ROME (Reuters) - Steelmaker ArcelorMittal has agreed to immediately restart talks with the Italian government over the future of the Ilva plant, Prime Minister Giuseppe Conte said after a four-hour meeting with the company.
Rome and ArcelorMittal are on the brink of a legal battle as the latter tries to walk away from a 2018 deal to buy the steel plant in the southern city of Taranto, which directly employs around 8,200 workers in one of Italy’s least prosperous areas.
India-based ArcelorMittal has blamed its threatened exit on the Italian government’s move to scrap a guarantee of legal immunity from prosecution over environmental risks while it carried out the clean-up at Ilva’s heavily polluted site.
Conte said ArcelorMittal executives were available to start talks to decide on a new shared future for Ilva, Europe’s biggest steel plant.
“The aim ... is to get to a new industrial plan, with new production solutions and new ecological technologies allowing the highest effort in cleaning up the environment,” Conte said late on Friday.
His comments came after a meeting in Rome with ArcelorMittal Chairman and Chief Executive Lakshmi Mittal, and his son Aditya Mittal, the group’s chief financial officer and CEO of ArcelorMittal Europe.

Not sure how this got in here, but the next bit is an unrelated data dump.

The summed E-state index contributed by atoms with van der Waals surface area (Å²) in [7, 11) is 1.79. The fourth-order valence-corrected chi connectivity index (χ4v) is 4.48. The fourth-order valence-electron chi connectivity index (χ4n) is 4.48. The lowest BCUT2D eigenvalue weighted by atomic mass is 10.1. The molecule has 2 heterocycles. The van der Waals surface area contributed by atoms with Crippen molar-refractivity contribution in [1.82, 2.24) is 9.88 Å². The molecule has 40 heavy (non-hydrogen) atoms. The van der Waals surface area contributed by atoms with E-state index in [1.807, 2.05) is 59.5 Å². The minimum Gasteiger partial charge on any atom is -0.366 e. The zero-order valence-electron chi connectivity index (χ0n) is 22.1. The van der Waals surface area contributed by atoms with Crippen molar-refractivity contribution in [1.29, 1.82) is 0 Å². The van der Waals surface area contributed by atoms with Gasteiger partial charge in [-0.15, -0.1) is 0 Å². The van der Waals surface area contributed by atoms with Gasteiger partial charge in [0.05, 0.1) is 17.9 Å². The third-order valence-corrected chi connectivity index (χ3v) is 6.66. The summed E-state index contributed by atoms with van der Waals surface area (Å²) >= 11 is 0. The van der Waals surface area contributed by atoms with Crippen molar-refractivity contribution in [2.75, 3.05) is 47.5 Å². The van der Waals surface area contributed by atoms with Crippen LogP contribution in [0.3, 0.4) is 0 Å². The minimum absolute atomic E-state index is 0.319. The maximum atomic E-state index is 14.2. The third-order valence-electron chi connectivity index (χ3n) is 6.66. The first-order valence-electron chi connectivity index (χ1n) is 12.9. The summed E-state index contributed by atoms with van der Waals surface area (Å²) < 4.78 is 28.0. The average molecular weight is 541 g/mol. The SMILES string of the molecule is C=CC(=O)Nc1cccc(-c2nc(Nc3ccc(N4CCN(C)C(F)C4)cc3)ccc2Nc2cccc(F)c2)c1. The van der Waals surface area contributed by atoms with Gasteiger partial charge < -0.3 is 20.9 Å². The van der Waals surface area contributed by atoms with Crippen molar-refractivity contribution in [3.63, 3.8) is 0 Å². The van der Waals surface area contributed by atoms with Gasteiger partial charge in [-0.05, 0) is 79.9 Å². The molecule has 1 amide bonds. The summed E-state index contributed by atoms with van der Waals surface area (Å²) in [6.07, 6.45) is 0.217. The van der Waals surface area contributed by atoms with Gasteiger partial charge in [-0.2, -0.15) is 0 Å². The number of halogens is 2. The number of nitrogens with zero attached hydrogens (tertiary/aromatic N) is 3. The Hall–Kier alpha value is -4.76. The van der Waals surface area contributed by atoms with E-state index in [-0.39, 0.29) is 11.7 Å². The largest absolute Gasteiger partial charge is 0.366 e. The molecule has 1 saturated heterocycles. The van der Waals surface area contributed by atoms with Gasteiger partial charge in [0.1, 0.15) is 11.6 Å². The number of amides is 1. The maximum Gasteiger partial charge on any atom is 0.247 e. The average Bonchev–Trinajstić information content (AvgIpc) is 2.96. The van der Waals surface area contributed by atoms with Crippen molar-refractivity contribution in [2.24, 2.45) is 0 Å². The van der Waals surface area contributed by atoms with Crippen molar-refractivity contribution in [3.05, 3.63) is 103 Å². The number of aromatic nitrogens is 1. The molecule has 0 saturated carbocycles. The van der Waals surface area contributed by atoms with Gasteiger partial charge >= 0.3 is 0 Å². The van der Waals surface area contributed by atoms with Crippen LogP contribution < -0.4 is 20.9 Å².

ArcelorMittal said on Saturday the meeting was constructive. “Talks will continue with the aim of reaching an agreement as soon as possible for sustainable steel production in Taranto,” it said in a statement.
Italy’s Economy Minister Roberto Gualtieri said the meeting had created the right conditions for a positive outcome at Ilva and for an investment plan which combines industrial development and environmental safeguards.
“The situation is back on positive tracks,” Gualtieri said, adding he did not want to sound over-optimistic but thought it was possible not to end up in court and settle the Ilva crisis with the company’s relaunch and ArcelorMittal still involved.
To facilitate the talks, the government will ask for the postponement of a court hearing scheduled for Nov. 27 over an appeal filed by Rome to try to stop ArcelorMittal’s planned decision to shut Ilva.
“We’re ready to allow this postponement under the condition that ArcelorMittal agrees to keep the plant working and production flowing during talks,” Conte said.
According to trade unions, ArcelorMittal was ready to hand over the plant to state-appointed administrators on Dec. 4 and had begun winding down operations ahead of turning off blast furnaces and production lines.
However, earlier this week ArcelorMittal said it would halt the planned shutdown pending the court ruling.
Conte said legal immunity was not discussed at the meeting but opened up the possibility that the state could play a direct role in Ilva, given its importance for the wider Italian economy.
Rome is also ready to adopt measures to support Ilva’s workers, Conte said, adding that the highest levels of employment must be preserved.
Reporting by Angelo Amante; Aditional reporting by Giulio Piovaccari; Editing by Kirsten Donovan and David Holmes